Palatine Hill and the Foundation of Rome >> Part 1 !

According to Livy, Rome was founded on April 21st 753 B.C. on Palatine Hill, the hill located in the center of #SevenHills of #AncientRome.

It all started there, yes surprisingly at a location not far away from a swamp (lat.Velabrum, nowadays colosseum areal) on a hill which we today would not even call a hill(*the ancient roman city's street level is located 36 feet underneath).But there she is the city of Rome defining 2771 years of #history and being still a landmark in Europe.

#Rome was founded in 753 B.C. by none other than #Romulus, Brother of #Remus, sons of #RheaSilvia, which in turn was the daughter of "Numitor", brother of his younger brother #Amulius.

The Colosseum as seen from Palatine Hill,Picture by Dennis van den Worm

#Numitor, the son of "#Procas" who in turn was the grandson of "#Aeneas", (founding a new city after war in the area of italy which is related later to the Etruscans) trojan who fought alongside #Hector in the 'Trojan War' against the greeks. The war which was mentioned by the author #Homer in his epic poem most likely 600 years after the #TrojanWar took place (*if it occurred*) between the years 750 and 650 B.C.

And like so many other this story started with a legend, the legend with a guilt and the guilt brought forth a #hero.

Roman Coins, pictured by Nikita Andreev

Times were hard in the city of #AlbaLonga in 753 B.C. Amulius was usurper at that time, meaning he had no respect for the last will of his father and had overthrown his older brother King Numitor to take control over the city. What he did not know at that time was that his brother Numitor should been put back on throne soon by his grandsons 'Romulus and Remus' as the 15th and the last king in the line of Albani kings.

Amulius out of fear that her future sons could overthrow him (*he anticipated it actually the righty way) ordered Rhea Silvia, daughter of Numitor, his niece to become a so called vestal virgin with a reason. A priestess of the goddess Vesta was not allowed to get children(*meaning he wanted to end the line of his brother and killed his male heirs and therefore forced Numitors daughter Rhea Silvia to become a priestress) and with that that alone he felt safe. But how it often goes the end of the #story turned out to be another and Rhea Silvia was visited almost haunted by the god of war #Mars(Ares). Mars it is said lay with Rhea Silvia. "However, the author #Livy claims that Rhea Silvia was in fact raped by an unknown stranger, but blamed her pregnancy on divine conception. In either case, Rhea Silvia was discovered to be pregnant and gave no matter what birth to her sons.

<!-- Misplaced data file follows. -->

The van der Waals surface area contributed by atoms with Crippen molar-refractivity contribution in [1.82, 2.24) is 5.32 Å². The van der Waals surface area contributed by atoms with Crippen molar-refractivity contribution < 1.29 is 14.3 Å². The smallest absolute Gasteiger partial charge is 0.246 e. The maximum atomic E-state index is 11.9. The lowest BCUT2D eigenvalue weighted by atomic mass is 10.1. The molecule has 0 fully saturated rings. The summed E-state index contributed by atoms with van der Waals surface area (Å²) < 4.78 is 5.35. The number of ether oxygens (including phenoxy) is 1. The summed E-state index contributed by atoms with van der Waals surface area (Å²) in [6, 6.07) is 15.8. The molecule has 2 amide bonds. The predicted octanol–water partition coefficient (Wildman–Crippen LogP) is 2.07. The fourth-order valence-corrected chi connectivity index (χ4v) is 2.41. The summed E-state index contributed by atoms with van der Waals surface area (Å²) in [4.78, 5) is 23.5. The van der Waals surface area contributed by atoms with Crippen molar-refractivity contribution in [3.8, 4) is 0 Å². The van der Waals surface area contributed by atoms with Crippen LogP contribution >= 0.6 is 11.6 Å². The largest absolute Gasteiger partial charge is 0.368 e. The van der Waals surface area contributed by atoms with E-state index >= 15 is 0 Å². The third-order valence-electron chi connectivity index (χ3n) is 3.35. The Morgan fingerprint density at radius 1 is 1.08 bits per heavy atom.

A wolf like that might have raised Romulus and Remus, Photo by Michael LaRosa

It was custom that any Vestal Virgin betraying her vows of chastity was condemned to death; the most common death sentence was to be buried alive. However, King Amulius, fearing the wrath of the paternal god (Mars or Hercules) did not wish to directly stain his hands with the mother's and children's blood. So, King Amulius imprisoned Rhea Silvia and ordered the twins' death by means of live burial, exposure, or being thrown into the Tiber River. He reasoned that if the twins were to die not by the sword but by the elements, he and his city would be saved from punishment by the gods. He ordered a servant to carry out the death sentence, but in every scenario of this myth, the servant takes pity on the twins and spares their lives", @Brittany Garcia, published on 18 April 2018 in Left alone and placed by this 'good soul' servant into a basket they drifted along the riverbank as a she wolf found the basket intercepted by branches of a fig tree and decided to drag the boys out of the river to bring them into her cave on top of #PalatineHill (*some sources mention in this context a location underneath the spot where centuries later the house of #Livia was established).

Guttae, pictured by Dogancan Ozturan

And there the myth takes a pleasant turn, the she wolf (lat.#lupa) decides to raise the twins and adopt them as her own siblings. Woodpeckers provide them with food end eventually a shepherd named Faustulus takes care of the two twins and brings them back to the city they once been expelled from.

This decisive turn is of course is an allusion to the world of tragic drama implemented earlier in the #epic #tragedy writing of the classic #greeks, that one mortal can not change the coarse of history if the wills of the gods do not side him...

Yes, the #Palatine #Hill is where all that took place and if you want to find out more you just need to read the next post

'Rise of Romulus and Remus' - the Aftermath and the #Genesis of Rome.


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SM Morgan 

Santa Monica, USA